Washington, August 9 : American scientists have devised an inexpensive process to create furan-based biofuels from cellulose, the most common form of photosynthetically fixed carbon.
Mark Mascal and Edward B. Nikitin at the University of California, Davis (UC Davis) say that cellulose can be directly converted into 'furanics', which are furan-based organic liquids.
Furans are molecules whose basic unit is an aromatic ring made of one oxygen and four carbon atoms.
The researchers say that the main product their process provides is 5-chloromethylfurfural (CMF).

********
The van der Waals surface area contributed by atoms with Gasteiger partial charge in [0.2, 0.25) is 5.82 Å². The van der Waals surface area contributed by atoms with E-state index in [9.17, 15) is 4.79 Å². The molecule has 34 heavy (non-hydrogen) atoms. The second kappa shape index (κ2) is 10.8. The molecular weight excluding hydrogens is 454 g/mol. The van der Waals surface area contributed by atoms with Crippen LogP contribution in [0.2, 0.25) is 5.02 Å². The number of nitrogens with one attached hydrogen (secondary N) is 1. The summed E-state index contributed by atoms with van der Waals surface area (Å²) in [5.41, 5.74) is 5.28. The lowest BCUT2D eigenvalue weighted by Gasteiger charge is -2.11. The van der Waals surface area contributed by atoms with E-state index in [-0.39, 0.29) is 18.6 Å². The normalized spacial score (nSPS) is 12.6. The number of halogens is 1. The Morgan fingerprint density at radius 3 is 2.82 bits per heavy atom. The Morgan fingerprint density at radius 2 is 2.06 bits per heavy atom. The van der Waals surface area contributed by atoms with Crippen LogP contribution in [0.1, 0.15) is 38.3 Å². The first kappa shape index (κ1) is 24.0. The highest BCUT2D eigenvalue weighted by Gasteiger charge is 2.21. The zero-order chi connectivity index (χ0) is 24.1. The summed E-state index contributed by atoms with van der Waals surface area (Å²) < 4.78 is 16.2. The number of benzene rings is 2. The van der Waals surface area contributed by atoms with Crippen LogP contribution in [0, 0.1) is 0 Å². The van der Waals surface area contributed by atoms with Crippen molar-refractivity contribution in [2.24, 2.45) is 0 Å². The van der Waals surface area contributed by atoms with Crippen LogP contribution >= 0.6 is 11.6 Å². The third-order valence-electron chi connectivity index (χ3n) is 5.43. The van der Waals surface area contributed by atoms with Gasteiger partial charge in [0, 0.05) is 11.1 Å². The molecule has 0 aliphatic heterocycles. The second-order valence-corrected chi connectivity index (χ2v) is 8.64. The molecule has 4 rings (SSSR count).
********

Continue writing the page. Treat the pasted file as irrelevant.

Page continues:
According to them, CMF and ethanol can be combined to give ethoxymethylfufural (EMF), and CMF reacts with hydrogen to give 5-methylfurfural, both of which are suitable as fuels.
"Our method appears to be the most efficient conversion of cellulose into simple, hydrophobic, organic compounds described to date," says Mascal.
"It also surpasses the carbon yields of glucose and sucrose fermentation. Furanics could be established as both the automotive energy source and chemical starting material of the future," adds the researcher.
A research article on the study has been published in the journal Angewandte Chemie.